triggers their instincts to repair and seal gaps.
Brian Butler, President of Oxbow Associates, Inc., a wetlands and wildlife consulting company, contributed anecdotal information from field work to this article. Mr. Butler has studied the ecology of reptiles and amphibians for over 30 years. He related the plight
of several Box turtle nests in Norfolk, Massachusetts. Grass growing adjacent to the nests sent down roots into the eggs in search for moisture in the parched, open canopy soils.
“The Box Turtle eggs were excavated on August 4, 2016, a couple of weeks before they would normally hatch. Due to the drought, they didn’t have a chance. The adjacent grasses wanted the water in the eggs.” Brian went on to say, “Spotted turtles construct egg nests in sandy soils where the top-most egg is about 1 cm from the soil surface.
Because of this, in years like this one, those clutches are often lost to desiccation. Fortunately, some Spotted turtles nest on Sphagnum hummocks within their wetland habitat; that behavior probably pays a dividend in years of extended drought and high
Brian related that Fish and Wildlife biologists working at Oxbow National Wildlife Refuge in Harvard to protect nests and recruit hatchlings for head-starting of Blanding’s turtles, began early to support optimum survival of this years’ hatchlings. Even so, due to
the drought there was a low 60% success rate among protected nests. In normal years of adequate rainfall there is an 85 to 90% chance of success for nests protected from predators. Additionally, insects often respond to lack of water by invading turtle nests.
Brian described that “during times of drought, Sarcophagus fly larvae and ants invade turtle nests around the time of pipping (when turtles hatch out of eggs but have not yet emerged from the nest). They (maggots or ants) go into the nests, enter the pipped eggs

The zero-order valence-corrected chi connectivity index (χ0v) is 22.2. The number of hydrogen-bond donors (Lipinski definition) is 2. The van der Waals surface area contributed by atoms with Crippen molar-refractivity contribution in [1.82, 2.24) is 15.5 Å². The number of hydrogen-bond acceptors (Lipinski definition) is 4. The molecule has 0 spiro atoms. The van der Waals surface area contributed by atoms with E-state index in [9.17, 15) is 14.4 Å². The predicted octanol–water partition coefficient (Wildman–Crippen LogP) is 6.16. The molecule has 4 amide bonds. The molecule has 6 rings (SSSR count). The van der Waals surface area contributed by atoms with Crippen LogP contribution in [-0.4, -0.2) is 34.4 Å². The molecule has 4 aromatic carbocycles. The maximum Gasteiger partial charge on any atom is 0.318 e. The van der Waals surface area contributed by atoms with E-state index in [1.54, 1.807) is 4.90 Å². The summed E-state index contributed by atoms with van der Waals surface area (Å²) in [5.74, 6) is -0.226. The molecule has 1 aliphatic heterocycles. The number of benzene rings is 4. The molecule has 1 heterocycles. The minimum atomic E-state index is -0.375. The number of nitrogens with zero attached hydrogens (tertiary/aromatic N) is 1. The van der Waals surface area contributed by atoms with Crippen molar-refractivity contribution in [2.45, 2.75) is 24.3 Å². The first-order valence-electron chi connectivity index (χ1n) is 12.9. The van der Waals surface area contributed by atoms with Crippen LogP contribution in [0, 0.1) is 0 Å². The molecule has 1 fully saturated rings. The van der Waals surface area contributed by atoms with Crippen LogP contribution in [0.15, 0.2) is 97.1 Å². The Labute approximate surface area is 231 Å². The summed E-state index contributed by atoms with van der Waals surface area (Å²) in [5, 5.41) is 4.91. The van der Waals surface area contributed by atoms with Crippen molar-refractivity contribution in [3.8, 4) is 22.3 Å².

and feed on the embryos and their yolk sacs. They sometimes refill the eggs with sand that they have brought in during tunneling through the nest.” Regarding the impact of the drought on birds, according to Brian, “one example is that there were not as many earthworms available due to dry soil conditions that kept them
from emerging near the surface-too far underground for Robins to reach. And there were fewer flowers, therefore less pollen to feed bees, butterflies and other pollinators.”

As for the drought challenges to amphibians, Brian shared that “amphibians require moist conditions to move about and feed, either diurnally or nocturnally. Local amphibians in particular had many fewer opportunities to feed through the parched summer months when they should be accumulating fat to support next season’s breeding. Similarly, the predators that feed on amphibians as they move about also went without to a greater extent than a “normal” season. Amphibians like Wood Frogs and Spotted Salamanders must be able to keep their skin moist because that is, at least in part, how they respire.

Their moist skin allows oxygen in and particularly allows carbon dioxide to escape. When their skin dries out, carbon dioxide accumulates in their blood.” On a positive note for amphibians, Brian reported that one year of drought is not a total disaster. For
example, if due to lack of rain at breeding time, Spotted Salamanders reabsorb their eggs because conditions are not good for egg and offspring survival, their 25 to 30 year lifespan means that skipping a year of egg laying due to stress is okay. Similarly, Brian indicated that if the summer of 2016 reduced the food obtained by members of this species, some females may not have accumulated enough fat reserves to produced a clutch of eggs this fall to be deposited next spring. In sum, “One bad year is not a significant impact on these long-lived animals, but repeated climate hardships could be.”
Drought related Resources:

Paula Goodwin is a member of the Acton Conservation Commission who introduced WildAware with Acton Natural Resource Assistant Bettina Abe. WildAware is a program sponsored by the Town of Acton Natural Resources Department that began in September and will continue through the summer of 2016. The purpose of WildAware is to educate the community about the existence and habits of wild creatures, and the goal is increased community awareness of shared habitats. For information, call 978-929-6634 or send email to